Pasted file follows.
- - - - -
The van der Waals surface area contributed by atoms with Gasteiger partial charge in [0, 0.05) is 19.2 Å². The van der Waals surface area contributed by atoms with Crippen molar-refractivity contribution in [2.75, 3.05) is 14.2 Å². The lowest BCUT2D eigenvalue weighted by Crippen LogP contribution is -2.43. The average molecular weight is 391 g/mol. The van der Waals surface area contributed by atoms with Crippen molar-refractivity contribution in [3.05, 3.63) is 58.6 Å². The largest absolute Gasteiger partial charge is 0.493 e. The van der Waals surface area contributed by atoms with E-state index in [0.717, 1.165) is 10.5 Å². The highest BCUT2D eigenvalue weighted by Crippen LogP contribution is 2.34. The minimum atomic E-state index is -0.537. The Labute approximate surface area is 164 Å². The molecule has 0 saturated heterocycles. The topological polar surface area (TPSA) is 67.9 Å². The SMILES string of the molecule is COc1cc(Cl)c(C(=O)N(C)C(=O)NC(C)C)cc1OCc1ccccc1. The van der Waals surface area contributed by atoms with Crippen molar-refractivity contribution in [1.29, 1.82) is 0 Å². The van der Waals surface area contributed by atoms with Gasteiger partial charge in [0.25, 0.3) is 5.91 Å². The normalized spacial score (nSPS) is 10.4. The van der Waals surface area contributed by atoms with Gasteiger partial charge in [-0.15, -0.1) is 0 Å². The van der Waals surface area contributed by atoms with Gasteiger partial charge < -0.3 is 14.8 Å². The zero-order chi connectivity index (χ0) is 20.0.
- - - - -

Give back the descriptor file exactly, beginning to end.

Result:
The van der Waals surface area contributed by atoms with Gasteiger partial charge in [0, 0.05) is 19.2 Å². The van der Waals surface area contributed by atoms with Crippen molar-refractivity contribution in [2.75, 3.05) is 14.2 Å². The lowest BCUT2D eigenvalue weighted by Crippen LogP contribution is -2.43. The average molecular weight is 391 g/mol. The van der Waals surface area contributed by atoms with Crippen molar-refractivity contribution in [3.05, 3.63) is 58.6 Å². The largest absolute Gasteiger partial charge is 0.493 e. The van der Waals surface area contributed by atoms with E-state index in [0.717, 1.165) is 10.5 Å². The highest BCUT2D eigenvalue weighted by Crippen LogP contribution is 2.34. The minimum atomic E-state index is -0.537. The Labute approximate surface area is 164 Å². The molecule has 0 saturated heterocycles. The topological polar surface area (TPSA) is 67.9 Å². The SMILES string of the molecule is COc1cc(Cl)c(C(=O)N(C)C(=O)NC(C)C)cc1OCc1ccccc1. The van der Waals surface area contributed by atoms with Crippen molar-refractivity contribution in [1.29, 1.82) is 0 Å². The van der Waals surface area contributed by atoms with Gasteiger partial charge in [0.25, 0.3) is 5.91 Å². The normalized spacial score (nSPS) is 10.4. The van der Waals surface area contributed by atoms with Gasteiger partial charge in [-0.15, -0.1) is 0 Å². The van der Waals surface area contributed by atoms with Gasteiger partial charge < -0.3 is 14.8 Å². The zero-order chi connectivity index (χ0) is 20.0.